The Compound of the Righteous Tabitha of the Russian Ecclesiastical Mission in Jaffa with a temple in honor of the Apostle Peter and righteous Tabitha is located at the burial site of the righteous Tabitha, resurrected by St. the Apostle Peter. Indeed, Saint Peter, one of Jesus’s 12 apostles, performed numerous miracles in Jaffa and had a vision that led him to begin preaching the gospel to non-Christians.
The tales of Peter in Jaffa are told in the Book of Acts.
“But Peter put them all outside and knelt down and prayed; then turning to the body he said, “Tabitha, rise.” And she opened her eyes, and when she saw Peter she sat up.” Even though it’s easy to spot from a distance, visitors should note that the actual entrance is though a green metal gate off a small side street in the middle of an old Jewish graveyard.
Known as Tzvia in Hebrew, Tabitha was a student, beloved for her kindness and the many good deeds she did for the community of Jaffa.
She became ill and passed away while still young.
St. Peter prayed and brought her back to life in a miracle. Tabitha went on to live until a ripe old age.
She was buried in a cave near the Russian Orthodox Church and was later canonized as a Christian saint.
Built in 1894, the Church of St. Peter and St. Tabitha serves the Russian Orthodox Christian community, with services in Russian and Hebrew; underneath the chapel nearby there is what is believed to be the tomb of St Tabitha. In 1868, the Chief of Mission, Archimandrite Antonin Kapustin, purchased a plot of land in Jaffa.
Soon a splendid garden was built here, as well as a house for pilgrims, which arrived to the Holy Land through the port in Jaffa.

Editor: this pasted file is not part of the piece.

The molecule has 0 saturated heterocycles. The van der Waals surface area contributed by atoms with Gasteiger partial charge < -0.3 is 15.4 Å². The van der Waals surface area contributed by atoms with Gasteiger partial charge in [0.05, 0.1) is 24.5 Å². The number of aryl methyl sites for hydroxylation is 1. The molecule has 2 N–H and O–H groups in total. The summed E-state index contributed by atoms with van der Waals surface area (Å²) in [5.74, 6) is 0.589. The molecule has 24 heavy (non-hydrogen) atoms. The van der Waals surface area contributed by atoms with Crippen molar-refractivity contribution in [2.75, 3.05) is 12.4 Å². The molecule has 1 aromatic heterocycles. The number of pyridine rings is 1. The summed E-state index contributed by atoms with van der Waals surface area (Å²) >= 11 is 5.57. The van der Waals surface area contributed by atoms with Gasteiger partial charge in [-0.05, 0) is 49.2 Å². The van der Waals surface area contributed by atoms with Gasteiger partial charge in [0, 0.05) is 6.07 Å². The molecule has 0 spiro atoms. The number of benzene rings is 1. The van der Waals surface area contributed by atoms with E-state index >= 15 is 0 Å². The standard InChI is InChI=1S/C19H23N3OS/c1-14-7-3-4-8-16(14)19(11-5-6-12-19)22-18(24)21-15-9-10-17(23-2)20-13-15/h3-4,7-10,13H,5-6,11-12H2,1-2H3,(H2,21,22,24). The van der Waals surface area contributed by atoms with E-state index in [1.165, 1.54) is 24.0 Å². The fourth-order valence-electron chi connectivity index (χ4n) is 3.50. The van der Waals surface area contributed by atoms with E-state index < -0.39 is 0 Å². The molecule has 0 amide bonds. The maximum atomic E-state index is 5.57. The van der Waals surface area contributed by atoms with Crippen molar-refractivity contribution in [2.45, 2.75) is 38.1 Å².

In 1888, in the presence of the Grand Dukes of Sergei and Pavel Alexandrovich Romanov and the Grand Duchess Elizabeth Feodorovna, in the Russian section the foundation was laid for the future church.
In 1894, the church was consecrated by the Patriarch of Jerusalem, Gerasim, in honor of the feast of the Worship of the faithful of St. Apostle Peter, especially revered in this city. Under Archimandrite Leonid Sentsov the built temple was painted. In 1995, with the head of the Mission, Archimandrite Theodosia Vasnev, now bishop of Tambov, active restoration work began on the farmstead. The parish house was restored, paved with stone leading to the temple path. In February 1996, the external restoration of the monastery church and its bell tower was completed. On June 18, 1997, His Holiness Patriarch Alexy II of Moscow and All Russia, who was on a pilgrimage to the Holy Land and celebrated the anniversary of the 150th anniversary of the Russian Ecclesiastical Mission in Jerusalem, visited the Compound of “Righteous Tabitha”. The primate of the Russian Church bowed to the burial place of the righteous Tabitha and performed a moleben in the “way marching” before returning to his homeland. The Russian Orthodox church and monastery named after Saint Peter and Saint Tabitha are a unique place in southern Tel-Aviv the commemorates the raising of Tabitha from the dead by Peter
The site is open only a few hours a week for visitors. Surrounding the Russian Orthodox Church of Tabitha’s Tomb, pilgrims touring the area will find sunny, open gardens, shaded by mulberry trees. The gardens make an ideal place to read the story of Tabitha from the Book of Acts and to pray in an atmosphere of quiet reverence.
It’s an active church with services on Sundays, Tuesdays and Thursdays. Tour participants who arrive in time for a service might experience an a capella women’s choir chanting the liturgy while remaining unseen.
The tomb itself is in a highly decorated cave.
The Church of Saint Peter has been a landmark for sea-traveling pilgrims headed to Israel since the church was built in 1654. The church was later destroyed in the late 1700s, then re-built in 1894. A room within the church supposedly housed Napoleon Bonaparte when he came to visit in 1799. The church holds several masses a day in multiple languages and at various times.